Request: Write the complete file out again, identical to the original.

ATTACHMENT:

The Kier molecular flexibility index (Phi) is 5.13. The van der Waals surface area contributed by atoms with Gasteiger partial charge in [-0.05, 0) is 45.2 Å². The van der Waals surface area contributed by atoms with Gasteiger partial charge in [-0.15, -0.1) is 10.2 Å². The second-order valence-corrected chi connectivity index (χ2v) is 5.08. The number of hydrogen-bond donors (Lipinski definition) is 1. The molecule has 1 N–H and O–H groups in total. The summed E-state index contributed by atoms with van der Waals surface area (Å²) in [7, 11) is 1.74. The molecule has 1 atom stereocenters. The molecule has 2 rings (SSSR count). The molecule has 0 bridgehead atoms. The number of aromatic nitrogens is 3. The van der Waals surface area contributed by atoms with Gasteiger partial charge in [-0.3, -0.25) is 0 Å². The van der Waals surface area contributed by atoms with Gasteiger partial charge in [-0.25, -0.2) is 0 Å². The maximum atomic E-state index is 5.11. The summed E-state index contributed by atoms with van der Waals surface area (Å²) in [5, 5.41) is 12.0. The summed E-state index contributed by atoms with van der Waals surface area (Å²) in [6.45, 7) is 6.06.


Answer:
The Kier molecular flexibility index (Phi) is 5.13. The van der Waals surface area contributed by atoms with Gasteiger partial charge in [-0.05, 0) is 45.2 Å². The van der Waals surface area contributed by atoms with Gasteiger partial charge in [-0.15, -0.1) is 10.2 Å². The second-order valence-corrected chi connectivity index (χ2v) is 5.08. The number of hydrogen-bond donors (Lipinski definition) is 1. The molecule has 1 N–H and O–H groups in total. The summed E-state index contributed by atoms with van der Waals surface area (Å²) in [7, 11) is 1.74. The molecule has 1 atom stereocenters. The molecule has 2 rings (SSSR count). The molecule has 0 bridgehead atoms. The number of aromatic nitrogens is 3. The van der Waals surface area contributed by atoms with Gasteiger partial charge in [-0.3, -0.25) is 0 Å². The van der Waals surface area contributed by atoms with Gasteiger partial charge in [-0.25, -0.2) is 0 Å². The maximum atomic E-state index is 5.11. The summed E-state index contributed by atoms with van der Waals surface area (Å²) in [5, 5.41) is 12.0. The summed E-state index contributed by atoms with van der Waals surface area (Å²) in [6.45, 7) is 6.06.